I am so near to completing my dissertation I haven't looked at any brewing debates on my last few posts, though I'll get to any of those once I get my last chapter in next week. But before the month closes out I should let everyone know about my three upcoming speaking engagements, all in my home state of California.
Next month I will be speaking in San Francisco for the new branch of CFI (using a lecture room at the World Affairs Council on 312 Sutter), at 6pm on Friday, September 28 (for info see the CFI|SF Website). This will be the same talk I gave in Tuscon (a while back), "Early Christian Hostility to Scientific Values." Admission is $10 or free to Friends of the Center. I will have some books to sell and sign, though I don't expect many new sales since the San Francisco community already knows me rather well, and my new book won't be out until next year (at the earliest).
Then the following month I will be speaking in Hollywood for Atheists United at CFI West (4773 Hollywood Blvd.), at 11am on Sunday, October 28. This will be the same talk I gave in Berkeley a long time ago (before my blog), "Ancient Scientists and their Principal Achievements," though trimmed a bit. I will survey some of the most impressive accomplishments of Greek and Roman scientists in the areas of physiology, astronomy, cartography, and mechanics, with some discussion of how these achievements were possible, though in Q&A I can discuss any aspect of ancient science beyond the subjects I cover in the talk. I believe attendance will be free (though they might ask for donations), and I will have books to sign and sell.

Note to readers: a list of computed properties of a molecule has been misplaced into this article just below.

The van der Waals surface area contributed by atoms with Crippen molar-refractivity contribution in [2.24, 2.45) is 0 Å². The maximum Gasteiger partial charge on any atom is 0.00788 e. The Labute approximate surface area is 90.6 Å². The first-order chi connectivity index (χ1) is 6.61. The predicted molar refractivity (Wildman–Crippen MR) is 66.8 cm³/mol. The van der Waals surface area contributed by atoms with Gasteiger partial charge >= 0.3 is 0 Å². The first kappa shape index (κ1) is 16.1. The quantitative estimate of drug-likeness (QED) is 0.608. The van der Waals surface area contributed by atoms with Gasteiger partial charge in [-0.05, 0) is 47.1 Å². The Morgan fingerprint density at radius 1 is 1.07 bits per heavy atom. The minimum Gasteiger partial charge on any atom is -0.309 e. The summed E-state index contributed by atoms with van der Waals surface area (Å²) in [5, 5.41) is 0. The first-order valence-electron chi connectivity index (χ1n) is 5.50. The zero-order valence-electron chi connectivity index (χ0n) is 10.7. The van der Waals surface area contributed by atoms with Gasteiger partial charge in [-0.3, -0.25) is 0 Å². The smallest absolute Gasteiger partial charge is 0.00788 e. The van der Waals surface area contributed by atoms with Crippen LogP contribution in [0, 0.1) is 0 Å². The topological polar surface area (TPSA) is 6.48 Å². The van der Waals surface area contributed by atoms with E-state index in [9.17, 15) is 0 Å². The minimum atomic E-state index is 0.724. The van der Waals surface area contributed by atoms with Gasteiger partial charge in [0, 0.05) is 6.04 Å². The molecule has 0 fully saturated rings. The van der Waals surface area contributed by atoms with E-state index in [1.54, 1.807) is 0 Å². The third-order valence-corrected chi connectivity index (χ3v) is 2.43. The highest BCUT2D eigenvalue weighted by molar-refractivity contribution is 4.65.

The very next day I will give the companion talk, "Early Christian Hostility To Scientific Values," the very same I delivered in San Francisco the month before, but now in Ventura, for the Ventura Atheists, affiliated with Atheists United (details of the event are available on their Meetup Calendar and they are requesting RSVP--though I believe attendance is free, they would like to know how many to plan for). This will be at 7pm on Monday, October 29, in the E.P. Foster Library (Topping Room), at 651 E. Main St.
All these talks draw material from my dissertation, which I will be publishing as a book next year, possibly under the title The Scientist in the Early Roman Empire.
Wednesday, August 29, 2007
Friday, August 03, 2007
Previously on my blog (Experimental History) I joked a bit about Lynn White's historical revisionism, which I noted in later comments appears "in several publications beginning as early as 1945 but most famously in Medieval Technology and Social Change (1962)." My old friend Bede got annoyed and wrote a reply (Stirrups, Horse Harnesses and Richard Carrier). As I often find among my critics, (almost) half of what he says is wrong, and the other half is irrelevant to what I actually said. But all this does afford a cool opportunity to talk about ancient history. So here goes.